Children and Animals

From: Animal People July/August 1998

Dr. Spock’s last kindness

NEW YORK––Humane childrearing advocate Benjamin Spock, M.D., left some of his most important advice for last:

“We now know that there are harmful effects of a meaty diet,” he stated in the seventh and last edition of Baby And Child Care produced under his direct supervision. “Children can get plenty of protein and iron from vegetables, beans, and other plant foods that avoid the fat and cholesterol that are in animal products.”  Spock also rejected milk.

“I no longer recommend dairy products after the age of two years,” the new edition of Baby And Child Care advises. “Other calcium sources offer many advantages that dairy products do not have.”

If parents are reluctant to become vegetarians or vegans, Spock urged them “to explore vegetarian meals and to serve as many meatless meals as possible.”

The new edition of Baby And Child Care was published in May, just weeks after Spock died, on March 15, 1998, at age 94. Remembered by New York Times health writer Jane Brody as “arguably the most influential pediatrician of all time,” Spock centered the last 52 years of his life around assembling and then continually updating Baby And Child Care, which is now second only to The Bible in total numbers of copies sold, and might be ahead of the Bible in copies sold to private individuals.

Spock’s most notable accomplishment may have been convincing parents to give their children unstinting affection and encouragement, a sharp break from the “Spare-the-rod-and-spoil-the-child” views of the previous best-selling advice-givers.

Spock rejected domestic violence as so-called discipline; energetically urged breast-feeding; opened discussion of childhood sexuality and sexual curiosity; recommended ecumenical tolerance in teaching children about matters of life, death, and religious faith; taught against racial and ethnic stereotyping; advised against smoking tobacco; prescribed cautious moderation in introducing children to alcohol; and warned parents against dismissing bullying and cruelty toward animals as just “boys being boys.”

Each new edition of Baby And Child Care stirred controversy at release, rippling around the globe as translations appeared. Utterly non-threatening in appearance and mannerisms, Spock was nonetheless denounced from extremist pulpits as the alleged Anti-Christ, lynched in effigy several times, investigated for purported un-Americanism, and bitterly attacked by the makers of war toys, liquor, and cigarettes. Yet each new edition of Baby And Child Care seemed moderate, even conservative, by the time the next edition appeared, typically seven to eight years later.

The rattled meat and dairy industries lost no time in launching a typical counter-offensive, emphasizing conventional advice from conventional advisors, of notably less achievement and charisma. A focal point of the counterattack was the role of Physicians Committee for Responsible Medicine founder Neal Barnard, a psychiatrist, in drafting the section of Baby And Child Care on nutrition.

But Spock’s widow, Mary Morgan, indicated that Barnard chiefly helped Spock to organize his arguments. “Ben had a hand in every part of the book,” Morgan told Brody, and was “very committed” to the vegan diet, after giving up meat and dairy products himself in 1991 during recovery from several disabling illnesses. “It enabled him to revise his book before he died, which was his most important goal,” she said. Spock had to fight Baby And Child Care co-author Steven J. Parker, M.D., a Boston Medical Center behavioral pediatrician, to take as strong a position as he did. Parker confirmed that Spock himself had declared his desire to be “in the forefront” of promoting recognition of the links between animal-based food consumption and disease.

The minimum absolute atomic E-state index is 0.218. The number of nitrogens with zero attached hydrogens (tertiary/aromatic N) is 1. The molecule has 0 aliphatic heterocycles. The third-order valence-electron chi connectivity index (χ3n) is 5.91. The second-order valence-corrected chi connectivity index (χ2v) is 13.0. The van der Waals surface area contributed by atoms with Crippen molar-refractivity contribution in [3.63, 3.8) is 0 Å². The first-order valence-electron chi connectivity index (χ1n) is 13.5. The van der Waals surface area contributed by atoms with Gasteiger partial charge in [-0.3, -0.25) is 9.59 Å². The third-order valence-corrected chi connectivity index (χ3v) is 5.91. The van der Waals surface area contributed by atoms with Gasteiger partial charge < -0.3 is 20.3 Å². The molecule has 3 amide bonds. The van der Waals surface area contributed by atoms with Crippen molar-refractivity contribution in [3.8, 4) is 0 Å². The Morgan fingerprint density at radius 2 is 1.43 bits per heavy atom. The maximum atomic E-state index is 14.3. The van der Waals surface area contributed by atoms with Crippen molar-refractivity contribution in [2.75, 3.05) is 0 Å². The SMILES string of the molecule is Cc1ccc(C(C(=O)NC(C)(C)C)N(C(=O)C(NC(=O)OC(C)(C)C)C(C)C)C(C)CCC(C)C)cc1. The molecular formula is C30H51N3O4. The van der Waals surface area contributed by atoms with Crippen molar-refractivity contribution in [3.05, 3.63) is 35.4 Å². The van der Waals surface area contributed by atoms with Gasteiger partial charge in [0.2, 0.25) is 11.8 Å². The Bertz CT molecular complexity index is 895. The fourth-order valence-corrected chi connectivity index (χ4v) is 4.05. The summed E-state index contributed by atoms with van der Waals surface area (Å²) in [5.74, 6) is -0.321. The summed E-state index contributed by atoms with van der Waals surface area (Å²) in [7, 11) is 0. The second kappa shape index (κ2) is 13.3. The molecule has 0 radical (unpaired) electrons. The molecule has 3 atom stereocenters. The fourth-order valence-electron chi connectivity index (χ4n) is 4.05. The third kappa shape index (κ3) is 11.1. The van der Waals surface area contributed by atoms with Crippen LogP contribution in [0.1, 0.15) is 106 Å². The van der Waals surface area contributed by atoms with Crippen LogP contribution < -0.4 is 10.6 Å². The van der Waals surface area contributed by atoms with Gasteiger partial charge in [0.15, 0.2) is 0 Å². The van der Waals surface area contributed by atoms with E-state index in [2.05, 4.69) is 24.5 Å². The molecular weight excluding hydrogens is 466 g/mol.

“He believed you should try to inculcate a taste for plant foods early, and not acquire a taste for saturated fats, salt, etc.,” Parker told Brody. Advance copies of the 1998 edition of Baby And Child Care rolled off the presses concurrent with the March 27 publication of a study by Tim Key and colleagues at the Imperial Cancer Research Fund’s Cancer Epidemiology Unit at Oxford, England, which pooled the findings of five separate public health surveys done in the U.S., Germany, and Great Britain to discover that among 76,000 persons whose health was monitored for an average of 11 years apiece, the 28,000 who were vegetarians for at least five years were 24% less likely to die of heart disease, and 45% less likely to die of heart disease under the age of 65.

Semi-vegetarians, who ate meat or fish no more often than once a week, were 22% less likely to die of heart disease.

Psychological effects

The physical effects of a meatless diet have been medically indicated for more than 40 years. The psychological effects of meat-eating are by contrast just beginning to attract attention––and may be greater. Anthropologists have noted for even longer that warlike indigenous tribes tend to be big meat-eaters; peaceful tribes usually consume little or no meat.

Rates of violent crime also tend to be higher among meat-eaters. The U.S., for instance, eating more meat per capita than any other nation, has nine murders and 41 reported rapes per year per 100,000 residents; India, eating less meat per capita than any other nation, has only four murders and one reported rape.

Trying to interpret such numbers relative to diet is confounded by other cultural differences, including access to weapons and the extent to which rape victims are blamed and stigmatized.

But again, U.S. access to weapons is closely associated with meat-getting as a purported goal of sport hunting; and if the men in a society are more inclined to commit rape, a crime of modus operandi and psychological motivation akin to that of hunting, it is also perversely possible that in perceiving the victims as trophies, men might be somewhat less likely to see them as active and therefore culpable participants in bringing on rape.